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This November, it looks like marriage equality may once again surrender itself to the judgment of Maine’s voters. EqualityMaine has submitted more than 105,000 signatures to Secretary of State Charles E. Summers Jr. in support of a proposed ”freedom to marry” referendum.
The move comes two years after opponents voted to strike down a law that had made Maine the first state to pass marriage equality through its Legislature. Since then, organizations such as EqualityMaine and Gay & Lesbian Advocates & Defenders (GLAD) have engaged in pro-equality conversations and intensive field organizing, yielding results. With the percentage steadily increasing, recent statewide polling shows 54 percent of Mainers support allowing same-sex couples access to civil marriage.
”The number of signatures we gathered and the thoughtful conversations we’ve been having with voters tell us that Mainers are eager to speak on this question again,” says Betsy Smith, executive director of EqualityMaine. “Many Mainers have changed their minds and want a chance to bring equality and fairness to our state.”
The title of the proposed referendum is “An Act to Allow Marriage Licenses for Same-Sex Couples and Protect Religious Freedom.” Submitted to the secretary of state in June 2011, it reads: “Do you favor a law allowing marriage licenses for same-sex couples, and that protects religious freedom by ensuring that no religion or clergy be required to perform such a marriage in violation of their religious beliefs?”
In 2009, 16,500 voters successfully blocked marriage equality. Though supporters lost, the campaign netted thousands of new donors, a large base of volunteers, and a new set of strategic partners. Still, Maine is the only New England state that does not allow gay marriage or civil unions.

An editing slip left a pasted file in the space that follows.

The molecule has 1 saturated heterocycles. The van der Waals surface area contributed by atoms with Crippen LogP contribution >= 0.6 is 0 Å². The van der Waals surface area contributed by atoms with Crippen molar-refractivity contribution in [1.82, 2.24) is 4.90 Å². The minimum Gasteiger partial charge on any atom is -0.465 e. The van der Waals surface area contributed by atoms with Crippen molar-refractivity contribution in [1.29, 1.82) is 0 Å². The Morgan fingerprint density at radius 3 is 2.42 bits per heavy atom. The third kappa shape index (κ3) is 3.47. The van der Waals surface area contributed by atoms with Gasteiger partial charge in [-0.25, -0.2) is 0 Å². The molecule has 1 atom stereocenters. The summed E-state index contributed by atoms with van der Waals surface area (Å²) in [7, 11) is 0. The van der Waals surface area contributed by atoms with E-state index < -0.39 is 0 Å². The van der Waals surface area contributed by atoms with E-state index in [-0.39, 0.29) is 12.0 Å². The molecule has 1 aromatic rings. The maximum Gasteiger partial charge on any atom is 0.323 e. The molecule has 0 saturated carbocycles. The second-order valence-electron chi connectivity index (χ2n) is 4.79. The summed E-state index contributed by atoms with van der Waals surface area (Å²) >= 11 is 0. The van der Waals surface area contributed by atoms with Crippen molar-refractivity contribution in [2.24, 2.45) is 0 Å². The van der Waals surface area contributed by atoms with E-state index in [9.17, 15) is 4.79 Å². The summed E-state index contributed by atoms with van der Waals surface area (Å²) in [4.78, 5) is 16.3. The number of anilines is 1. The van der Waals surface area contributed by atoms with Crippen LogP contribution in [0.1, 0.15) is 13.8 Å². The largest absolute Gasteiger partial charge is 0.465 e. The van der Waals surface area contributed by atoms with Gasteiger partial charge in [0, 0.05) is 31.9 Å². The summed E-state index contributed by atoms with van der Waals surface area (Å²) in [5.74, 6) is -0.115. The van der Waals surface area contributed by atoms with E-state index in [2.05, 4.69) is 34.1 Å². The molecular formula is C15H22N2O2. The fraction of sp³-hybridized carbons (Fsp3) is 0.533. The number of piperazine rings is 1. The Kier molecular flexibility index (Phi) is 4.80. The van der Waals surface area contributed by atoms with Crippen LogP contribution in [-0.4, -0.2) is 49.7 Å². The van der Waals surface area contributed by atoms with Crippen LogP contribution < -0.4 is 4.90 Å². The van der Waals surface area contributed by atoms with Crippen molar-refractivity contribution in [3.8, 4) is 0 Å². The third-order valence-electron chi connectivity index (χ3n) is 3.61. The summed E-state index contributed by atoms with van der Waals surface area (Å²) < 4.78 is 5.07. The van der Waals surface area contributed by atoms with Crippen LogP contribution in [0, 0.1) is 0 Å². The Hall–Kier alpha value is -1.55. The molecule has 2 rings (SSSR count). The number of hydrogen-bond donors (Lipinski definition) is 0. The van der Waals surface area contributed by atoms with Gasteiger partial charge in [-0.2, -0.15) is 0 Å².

“The most important thing we learned from our experience in 2009 is that we needed to share our personal stories about why marriage matters directly with our friends and neighbors in Maine,” said Laura Harper, director of public policy for the Maine Women’s Lobby. “Now, it is time to let those voters speak, and we are confident they are ready to support the freedom to marry for all loving, committed couples in Maine.”
New Jersey Gov. Chris Christie (R) is taking another swing at the Garden State’s gay community, countering his recent judicial nomination of Bruce Harris, who could become the state’s first openly gay Supreme Court justice.
Related to his suggestion that marriage equality in the state should be put to a vote rather than be passed through the Legislature, Christie, is under fire after stating that people would have preferred that the 1960s civil rights movement have been put to a vote rather than have activists ”fighting and dying in the streets in the South.”
His remark came after a string of public appearances and comments aimed at clarifying his decision to veto any marriage-equality bill the Legislature might pass.
The Rev. Al Sharpton, on his MSNBC show PoliticsNation, suggested that Christie’s comment was made to subliminally express his true feelings. Sharpton cited a Gallup poll taken in January 1964 in which only 20 percent of Southern white voters approved of the Civil Rights Act. He further asserted that in October of that same year, 57 percent thought that racial integration was ”happening too fast.”
Reed Gusciora, a gay New Jersey assemblyman, also compared Christie to segregationist governors of the time.
Contemporary residents of New Jersey appear to be, however, far more progressive than their 1960s-era white Southern counterparts. A new poll released by Quinnipiac University reports that 52 percent of New Jersey voters believe that same-sex couples should have the right to marry, and 53 percent say that denying marriage rights constitutes discrimination.
And in an apparent attempt to apologize for his comment regarding the Civil Rights Movement, Christie took a stab at Gusciora, calling him ”numb nuts.”
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